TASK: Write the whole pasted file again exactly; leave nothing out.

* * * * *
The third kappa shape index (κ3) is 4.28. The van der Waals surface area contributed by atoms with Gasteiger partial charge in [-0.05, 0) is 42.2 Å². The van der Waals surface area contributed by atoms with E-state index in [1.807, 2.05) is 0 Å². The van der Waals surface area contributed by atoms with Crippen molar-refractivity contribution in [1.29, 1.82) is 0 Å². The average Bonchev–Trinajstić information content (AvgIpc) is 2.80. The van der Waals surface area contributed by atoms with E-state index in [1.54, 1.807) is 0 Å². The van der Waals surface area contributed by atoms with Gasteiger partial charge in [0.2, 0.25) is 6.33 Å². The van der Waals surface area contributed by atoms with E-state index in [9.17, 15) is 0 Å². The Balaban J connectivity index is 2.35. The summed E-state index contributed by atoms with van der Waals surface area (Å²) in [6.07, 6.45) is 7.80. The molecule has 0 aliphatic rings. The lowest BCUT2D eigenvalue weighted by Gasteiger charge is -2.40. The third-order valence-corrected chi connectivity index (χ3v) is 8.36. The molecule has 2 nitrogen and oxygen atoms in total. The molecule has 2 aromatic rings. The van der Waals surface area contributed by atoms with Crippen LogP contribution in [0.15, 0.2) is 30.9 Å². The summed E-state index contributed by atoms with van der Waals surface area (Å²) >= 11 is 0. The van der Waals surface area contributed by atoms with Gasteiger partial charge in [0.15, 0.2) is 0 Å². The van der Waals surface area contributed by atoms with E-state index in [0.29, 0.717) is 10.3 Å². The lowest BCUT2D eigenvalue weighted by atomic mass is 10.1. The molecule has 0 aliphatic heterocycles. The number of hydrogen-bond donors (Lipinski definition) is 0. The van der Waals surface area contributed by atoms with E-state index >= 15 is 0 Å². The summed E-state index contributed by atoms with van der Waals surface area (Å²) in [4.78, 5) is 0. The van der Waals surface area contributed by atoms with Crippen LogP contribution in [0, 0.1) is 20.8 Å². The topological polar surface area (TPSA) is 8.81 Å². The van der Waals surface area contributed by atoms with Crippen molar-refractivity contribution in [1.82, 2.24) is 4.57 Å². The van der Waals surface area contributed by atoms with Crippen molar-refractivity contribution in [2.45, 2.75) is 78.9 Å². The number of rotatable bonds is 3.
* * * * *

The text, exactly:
The third kappa shape index (κ3) is 4.28. The van der Waals surface area contributed by atoms with Gasteiger partial charge in [-0.05, 0) is 42.2 Å². The van der Waals surface area contributed by atoms with E-state index in [1.807, 2.05) is 0 Å². The van der Waals surface area contributed by atoms with Crippen molar-refractivity contribution in [1.29, 1.82) is 0 Å². The average Bonchev–Trinajstić information content (AvgIpc) is 2.80. The van der Waals surface area contributed by atoms with E-state index in [1.54, 1.807) is 0 Å². The van der Waals surface area contributed by atoms with Gasteiger partial charge in [0.2, 0.25) is 6.33 Å². The van der Waals surface area contributed by atoms with E-state index in [9.17, 15) is 0 Å². The Balaban J connectivity index is 2.35. The summed E-state index contributed by atoms with van der Waals surface area (Å²) in [6.07, 6.45) is 7.80. The molecule has 0 aliphatic rings. The lowest BCUT2D eigenvalue weighted by Gasteiger charge is -2.40. The third-order valence-corrected chi connectivity index (χ3v) is 8.36. The molecule has 2 nitrogen and oxygen atoms in total. The molecule has 2 aromatic rings. The van der Waals surface area contributed by atoms with Crippen LogP contribution in [0.15, 0.2) is 30.9 Å². The summed E-state index contributed by atoms with van der Waals surface area (Å²) >= 11 is 0. The van der Waals surface area contributed by atoms with Gasteiger partial charge in [0.15, 0.2) is 0 Å². The van der Waals surface area contributed by atoms with E-state index in [0.29, 0.717) is 10.3 Å². The lowest BCUT2D eigenvalue weighted by atomic mass is 10.1. The molecule has 0 aliphatic heterocycles. The number of hydrogen-bond donors (Lipinski definition) is 0. The van der Waals surface area contributed by atoms with E-state index >= 15 is 0 Å². The summed E-state index contributed by atoms with van der Waals surface area (Å²) in [4.78, 5) is 0. The van der Waals surface area contributed by atoms with Crippen LogP contribution in [0, 0.1) is 20.8 Å². The topological polar surface area (TPSA) is 8.81 Å². The van der Waals surface area contributed by atoms with Crippen molar-refractivity contribution in [1.82, 2.24) is 4.57 Å². The van der Waals surface area contributed by atoms with Crippen molar-refractivity contribution in [2.45, 2.75) is 78.9 Å². The number of rotatable bonds is 3.